September 2013 - John Mauldin's Outside the Box

John Mauldin reads hundreds of articles, reports, books, newsletters, etc. and each week he brings one essay from another analyst that should stimulate your thinking. John will not agree with all the essays, and some will make us uncomfortable, but the varied subject matter will offer thoughtful analysis that will challenge our minds to think Outside The Box.

John Mauldin's Outside the Box

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  • Uttin’ On the Itz

    Last Thursday, prior to the FOMC announcement, I was having an early lunch with Kyle Bass so he could get back to the office in time for the announcement. As we were finishing up, I was invited to come sit with another group of friends and traders who also happened to be in the same restaurant. Everyone was sure there would be some type of tapering. That message had been clearly communicated to the markets. When the announcement came, the telephones went off and everyone erupted with various forms of surprise. I fully admit to being speechless. I kept waiting for some kind of explanation, and none came. The more we talked about it and the more I thought about it later, the more convinced I became that this was one of the more ham-handed policy announcements from the Fed in a very long time. Why would you go to the trouble of getting the market all ready for the onset of tapering, build expectations, and then jerk out the rug? What in the wide, wide world of sports is going on?

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  • How Fed Policy Has Devastated Three Generations of Retirees

    Retirement can be an unpleasant prospect if you’re not ready for it. This week’s Outside the Box is in in-depth report on Americans' retirement prospects, which comes to us from Dennis Miller, a columnist for CBS Market Watch, and editor of Miller’s Money Forever. It's not just the Boomers who are trying (often in vain) to retire this decade; it's also Gen-Xers, who are the most indebted generation (and the one that saw their assets depreciate the most in the Great Recession). The Millennials haven't been spared, either; in fact, over time they may be the hardest-hit, since near-zero interest rates are keeping them from compounding their savings in the early years of their careers, when the power of compounding is greatest. In addition, the difficult post-college job market and sky-high levels of student loans have kept most Millennials out of the stock market, and they are far less likely than previous generations to open a retirement savings account.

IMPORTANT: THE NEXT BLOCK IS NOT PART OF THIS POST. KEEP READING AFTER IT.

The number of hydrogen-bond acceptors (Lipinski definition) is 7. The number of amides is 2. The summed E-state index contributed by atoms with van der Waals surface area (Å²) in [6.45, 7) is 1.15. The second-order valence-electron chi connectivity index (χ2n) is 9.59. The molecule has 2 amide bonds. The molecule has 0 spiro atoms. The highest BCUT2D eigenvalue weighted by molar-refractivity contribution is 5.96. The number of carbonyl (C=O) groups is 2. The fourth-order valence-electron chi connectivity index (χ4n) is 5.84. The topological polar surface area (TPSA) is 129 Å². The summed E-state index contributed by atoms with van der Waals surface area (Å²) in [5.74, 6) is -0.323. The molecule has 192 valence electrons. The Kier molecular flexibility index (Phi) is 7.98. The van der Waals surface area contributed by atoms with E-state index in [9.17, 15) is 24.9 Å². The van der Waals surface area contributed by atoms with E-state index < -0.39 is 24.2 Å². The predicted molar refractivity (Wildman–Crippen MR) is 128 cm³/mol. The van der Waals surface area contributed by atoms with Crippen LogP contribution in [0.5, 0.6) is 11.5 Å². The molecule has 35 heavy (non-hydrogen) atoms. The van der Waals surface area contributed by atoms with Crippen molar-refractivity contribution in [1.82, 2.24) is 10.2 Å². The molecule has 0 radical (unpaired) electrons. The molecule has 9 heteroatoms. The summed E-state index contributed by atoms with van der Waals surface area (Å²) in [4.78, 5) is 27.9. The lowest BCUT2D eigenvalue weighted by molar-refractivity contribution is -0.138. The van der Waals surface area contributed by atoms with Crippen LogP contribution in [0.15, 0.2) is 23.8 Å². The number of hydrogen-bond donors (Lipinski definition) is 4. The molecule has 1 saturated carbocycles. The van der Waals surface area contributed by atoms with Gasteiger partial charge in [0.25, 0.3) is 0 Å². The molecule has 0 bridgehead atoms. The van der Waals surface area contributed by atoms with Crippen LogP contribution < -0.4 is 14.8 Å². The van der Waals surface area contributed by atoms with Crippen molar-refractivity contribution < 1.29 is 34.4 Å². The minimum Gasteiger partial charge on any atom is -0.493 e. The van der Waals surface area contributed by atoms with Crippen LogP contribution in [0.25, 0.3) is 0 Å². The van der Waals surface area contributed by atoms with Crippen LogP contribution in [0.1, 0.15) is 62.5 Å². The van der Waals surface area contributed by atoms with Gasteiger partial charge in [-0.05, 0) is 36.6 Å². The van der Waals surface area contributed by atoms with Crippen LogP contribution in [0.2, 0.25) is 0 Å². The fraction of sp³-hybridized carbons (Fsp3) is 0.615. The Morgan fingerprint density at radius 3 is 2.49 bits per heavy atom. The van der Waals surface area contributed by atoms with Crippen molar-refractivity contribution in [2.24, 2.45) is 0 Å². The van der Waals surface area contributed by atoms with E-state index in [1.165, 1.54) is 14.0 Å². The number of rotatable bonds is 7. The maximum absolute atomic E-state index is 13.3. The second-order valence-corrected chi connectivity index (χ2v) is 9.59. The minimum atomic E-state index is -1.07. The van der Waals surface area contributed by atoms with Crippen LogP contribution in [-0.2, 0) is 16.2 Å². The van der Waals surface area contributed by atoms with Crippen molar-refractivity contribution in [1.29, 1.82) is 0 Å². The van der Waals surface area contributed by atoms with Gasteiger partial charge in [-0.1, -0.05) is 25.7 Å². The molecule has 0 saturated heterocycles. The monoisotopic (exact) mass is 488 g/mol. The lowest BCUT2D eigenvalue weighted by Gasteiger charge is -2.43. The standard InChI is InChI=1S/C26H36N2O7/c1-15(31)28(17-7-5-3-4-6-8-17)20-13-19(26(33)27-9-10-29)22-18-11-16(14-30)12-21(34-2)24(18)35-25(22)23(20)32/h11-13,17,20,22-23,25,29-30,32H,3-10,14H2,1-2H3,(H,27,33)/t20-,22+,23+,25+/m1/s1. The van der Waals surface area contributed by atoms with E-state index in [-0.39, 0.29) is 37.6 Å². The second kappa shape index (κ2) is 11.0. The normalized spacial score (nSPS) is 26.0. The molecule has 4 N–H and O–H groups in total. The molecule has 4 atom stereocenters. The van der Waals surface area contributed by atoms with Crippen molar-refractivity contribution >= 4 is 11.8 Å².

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  • Advantage America

    Today's Outside the Box, which comes to us from good friend Gary Shilling, is unusual because that old confirmed bear is waxing positively bullish about the future prospects of the US. In doing so he mirrors my own views. It is just a matter of time before I go from being bearish on the US because of the dysfunctional US government to being an irrational perma-bull, at least for the next few decades. There is just too much upside potential with this country of ours — if we can muster the political will to handle our serious fiscal issues.

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  • The Need for a New Economics

    In today's Outside the Box, my good friend George Gilder, the well-known techno-utopian, attempts with some success to turn economics on its ear. "The economy is not chiefly an incentive system," he asserts, "it is an information system." And information, truly understood, is about the introduction of novelty, or "surprise," into a system. In the case of the economy, it's about invention and entrepreneurship. The new information that is injected gets converted into knowledge; and thus, says George, it is accumulated knowledge, rather than money or material, that constitutes true wealth.

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